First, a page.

1. They’re native plants to the west coast of North America, so adapted to the conditions here. I bought the plants a couple of years ago and this is the first time they’ve bloomed. They are quite elegant.
      And thanks for reblogging the post!

      Liked by 2 people

  1. Those are lovely, Audrey! I’ve just gotten into them and am surprised at all the different varieties and all there is to learn about them. I’ve never seen those. Lovely photos and how great for them to be native. I’m trying to get up the nerve to try a few here too. Best of luck with yours. Looks like you have the magic touch!

    Liked by 1 person

  2. Thank you, Audrey. We have a “Gardens” in the southern US, where it’s said that a businessman threw his failed Japanese Iris bulbs onto the banks of a fish pond he wished to develop from a Cypress Swamp. Lore has it that the bulbs not only grew but rapidly multiplied and now – almost 100 years later, have completely taken over and filled the banks, all on their own. These Japanese Iris are supposed to have failed miserably in his backyard, so when he thought they were dead – or doomed, he thought they’d be perfect fill for the banks. Experts deduced that the murky and acid water of the swamp along with the humid SC climate gave them the perfect environment for them to flourish and now people from around the world visit to watch them burst into bloom at an Iris Fest every Memorial Day, and into June. The more I learn, the more curious they become. Thank you!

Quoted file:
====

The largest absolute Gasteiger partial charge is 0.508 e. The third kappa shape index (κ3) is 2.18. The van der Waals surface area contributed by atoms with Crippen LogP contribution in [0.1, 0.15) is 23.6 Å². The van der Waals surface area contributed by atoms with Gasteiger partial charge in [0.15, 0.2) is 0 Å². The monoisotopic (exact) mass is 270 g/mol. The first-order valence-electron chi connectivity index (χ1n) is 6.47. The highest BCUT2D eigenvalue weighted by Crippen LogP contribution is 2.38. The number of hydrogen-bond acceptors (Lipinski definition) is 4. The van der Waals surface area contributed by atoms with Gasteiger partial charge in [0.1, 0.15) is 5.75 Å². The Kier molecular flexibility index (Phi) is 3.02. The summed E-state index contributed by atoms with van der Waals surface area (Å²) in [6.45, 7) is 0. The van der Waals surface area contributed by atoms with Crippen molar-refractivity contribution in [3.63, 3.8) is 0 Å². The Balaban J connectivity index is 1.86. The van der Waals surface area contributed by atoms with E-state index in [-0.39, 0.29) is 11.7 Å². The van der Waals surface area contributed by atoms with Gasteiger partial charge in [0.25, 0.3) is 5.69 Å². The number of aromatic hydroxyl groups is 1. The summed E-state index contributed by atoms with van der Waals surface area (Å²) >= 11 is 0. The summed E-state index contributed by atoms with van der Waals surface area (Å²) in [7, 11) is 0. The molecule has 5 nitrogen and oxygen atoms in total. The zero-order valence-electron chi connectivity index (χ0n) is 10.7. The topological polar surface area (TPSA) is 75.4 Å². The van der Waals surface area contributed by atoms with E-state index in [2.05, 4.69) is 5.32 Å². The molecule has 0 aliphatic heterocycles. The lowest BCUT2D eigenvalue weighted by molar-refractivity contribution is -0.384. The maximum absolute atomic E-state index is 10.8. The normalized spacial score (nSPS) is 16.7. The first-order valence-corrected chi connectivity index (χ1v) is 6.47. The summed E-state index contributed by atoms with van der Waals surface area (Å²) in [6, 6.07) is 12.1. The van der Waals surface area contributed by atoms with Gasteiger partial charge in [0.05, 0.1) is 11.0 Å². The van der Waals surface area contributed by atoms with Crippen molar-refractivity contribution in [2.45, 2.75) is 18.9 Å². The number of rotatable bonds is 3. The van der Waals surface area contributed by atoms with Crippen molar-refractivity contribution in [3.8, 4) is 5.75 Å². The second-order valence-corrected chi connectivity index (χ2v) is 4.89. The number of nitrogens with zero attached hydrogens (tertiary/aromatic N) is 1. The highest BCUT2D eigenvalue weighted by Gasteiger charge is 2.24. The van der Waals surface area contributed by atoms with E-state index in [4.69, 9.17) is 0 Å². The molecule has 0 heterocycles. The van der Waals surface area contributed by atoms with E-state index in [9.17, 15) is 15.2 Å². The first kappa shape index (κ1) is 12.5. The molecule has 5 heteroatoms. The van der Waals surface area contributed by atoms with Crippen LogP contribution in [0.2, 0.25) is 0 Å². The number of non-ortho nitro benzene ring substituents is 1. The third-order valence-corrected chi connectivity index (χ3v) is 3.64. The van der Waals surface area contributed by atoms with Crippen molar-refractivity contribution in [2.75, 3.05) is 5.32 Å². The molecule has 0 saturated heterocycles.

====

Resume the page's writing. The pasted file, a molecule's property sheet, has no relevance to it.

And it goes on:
Liked by 1 person

  3. That sounds like my kinda’ plant Audrey! Pop it in the ground, not persnickety about it’s environment, and it spreads and comes back every single year on it’s own. Do you have the 2 colors? That’s a gorgeous, gorgeous blue and design. Hats off to you too, for harvesting the seeds from a bulb. I recently learned that some – at least in my area, can actually bloom twice in one year

    Liked by 1 person

    1. So far, just the blue and white + yellow. I have another plant, but it’s really small (grown from seed). We’ll see what happens if I save seeds and manage to grow them.


  4. That is exciting, Audrey. I’ve been getting into propagating, more and more. So interesting; so rewarding, right? Then last Spring I had a hard time finding any of the plants I wanted. Or even seeds for that matter. I need clay pots, as we are subject to deluges here so I need to mix soil with something to ward off too much damp soil for too long, and also a pot that will breathe for the same reason. And I couldn’t find any of those things. So that inspired me even more to learn how to propagate and harvest seeds even more since we didn’t know how long the shortages would go on. And now I am hooked:). Please let us know how the bulb seeds work out, and how long they take? Good luck!

    Liked by 2 people

What do you think? Opinions welcome!

Fill in your details below or click an icon to log in:

WordPress.com Logo

You are commenting using your WordPress.com account. Log Out /  Change )

Twitter picture

You are commenting using your Twitter account. Log Out /  Change )

Facebook photo

You are commenting using your Facebook account. Log Out /  Change )

Connecting to %s

This site uses Akismet to reduce spam. Learn how your comment data is processed.